Other reviewers have coupled this book with Tim O'Brien's The Things They Carried (Flamingo) and I would agree that both are essential reads in order to understand the Vietnam War (or, as Bao Ninh would phrase it, the American War). But by the time O'Brien joined the ill-fated Americal Division in Quang Ngai province in 1969, most of the American troops were quite cynical about the war. The subject quote is how Bao Ninh chooses to end the book, which triggers comparisons with We Were Soldiers Once...And Young: The Battle That Changed the War in Vietnam And both have either portions, or are entirely set in the Central Highlands. They are also quite different books, with Moore & Galloway's book being more straight military history, tactics et al., whereas Bao Ninh's addresses the inner spirit, but both capture that element of the war that was dominant in 1965, the youth, naiveté, and idealistic purpose of the initial participants. Another reviewer entitled his: "The All Quiet on the Western Front of the Vietnam War." And that too is a valid, and excellent comparison, for both books capture the terrible sense of dislocation that the participants of long wars feel in terms of ever fitting back into the life of a civilian society that they had left. Bao Dinh captured that sense, not only of dislocation, but of sheer amazement at having survived that long on page 43: "Even me, I'm nearly forty. I was eighteen at the start of the war in 1965, twenty-eight at the fall of Saigon in 1974. So, how many long years have passed? Ten or eleven? Twelve. No thirteen? Another year with the MIA team. Or was it longer? And more time wandering as a Veteran. Closer to fourteen years lost because of the war. And me already forty. An age I once thought distant, strange, somehow unattainable."
""The Sorrow of War" though is also unique to its time and place, and the particular aspects of this forever war. The beginning is most haunting, in the "Forest of Screaming Souls," in the Central Highlands. The main character, and Bao Ninh stand-in, Kien, despite incredible odds, has somehow survived the war, from 1965 to 1975, yet the war is STILL not over for him. It is 1976, he no longer need fear the attacks from American bombers, but he is back in the Central Highlands, on duty, trying to find the remains of some of the 300,000 (est.) Vietnamese MIA's, and give them a proper burial, so they will not continue to haunt the living.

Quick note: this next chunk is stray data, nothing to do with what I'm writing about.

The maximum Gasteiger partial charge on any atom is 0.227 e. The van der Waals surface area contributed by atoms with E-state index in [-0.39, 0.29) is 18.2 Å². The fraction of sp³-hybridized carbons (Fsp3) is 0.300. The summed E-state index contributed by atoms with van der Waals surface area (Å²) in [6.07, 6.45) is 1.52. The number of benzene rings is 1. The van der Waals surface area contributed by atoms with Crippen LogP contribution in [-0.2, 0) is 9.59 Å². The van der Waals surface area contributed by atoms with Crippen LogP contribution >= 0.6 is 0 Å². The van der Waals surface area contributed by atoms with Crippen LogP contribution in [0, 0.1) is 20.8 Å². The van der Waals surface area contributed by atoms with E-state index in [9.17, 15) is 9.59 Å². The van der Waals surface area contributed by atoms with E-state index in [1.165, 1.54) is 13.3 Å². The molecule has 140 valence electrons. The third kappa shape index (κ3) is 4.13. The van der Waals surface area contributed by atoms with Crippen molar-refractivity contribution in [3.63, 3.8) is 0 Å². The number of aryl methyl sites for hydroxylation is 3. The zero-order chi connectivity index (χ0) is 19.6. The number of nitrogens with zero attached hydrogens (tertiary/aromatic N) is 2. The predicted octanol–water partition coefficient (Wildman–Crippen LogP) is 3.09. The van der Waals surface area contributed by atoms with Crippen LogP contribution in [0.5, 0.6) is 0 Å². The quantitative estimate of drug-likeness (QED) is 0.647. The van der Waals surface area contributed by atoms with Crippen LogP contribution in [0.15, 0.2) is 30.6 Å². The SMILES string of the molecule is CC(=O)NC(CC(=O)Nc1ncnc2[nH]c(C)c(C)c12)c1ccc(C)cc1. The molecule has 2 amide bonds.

Other reviewers have criticized the "jumbled" nature of the book, no straight story-line, yet I consider it one of its strengths. That's the way it is in the "real world." The author does a beautiful job of juxtaposing the sense of dislocation after the war with flashbacks to various scenes in the war. There are admirable passages on the fall of Saigon, as well as when his train is bombed, near Vinh. Perhaps the most amazing fact that I learned from this book was how quickly the Vietnamese were able to revive, and make operational the "Trans-Vietnam Unification Express", the train that went all the way from Saigon to Hanoi. Another whole excellently done sub-theme is his relationship with his girl friend, Phoung, who has the same name as the character in another excellent book on Vietnam, Graham Greene's The Quiet American: Centenary Celebration 2004
He said that the worst years of the war for him, when his unit took devastating casualties, were 1968-69, precisely the same time period I was there, "on the other side of the river" to use Blasé Pascal's formulation, also in the Central Highlands. But numerous aspects of the American experience were so different: the knowledge that if you made it one year (13 months for the Marines) the war was over for you, the normal ease of re-supply, and medical evacuation by helicopter. And although some still fly the black "MIA-POW" flag, we were not literally compelled to be in the Forest of Screaming Souls, though a more metaphorical black wall exists in Washington DC, which does haunt the lives of at least a few of the living, but regrettably, not enough of the political class in that town that has embraced another war, as seemingly endless as Bao Dinh's.
Overall, an essential read, the first that was produced from "the other side of the river."
(Note: Review first published at Amazon, USA, on April 24, 2009)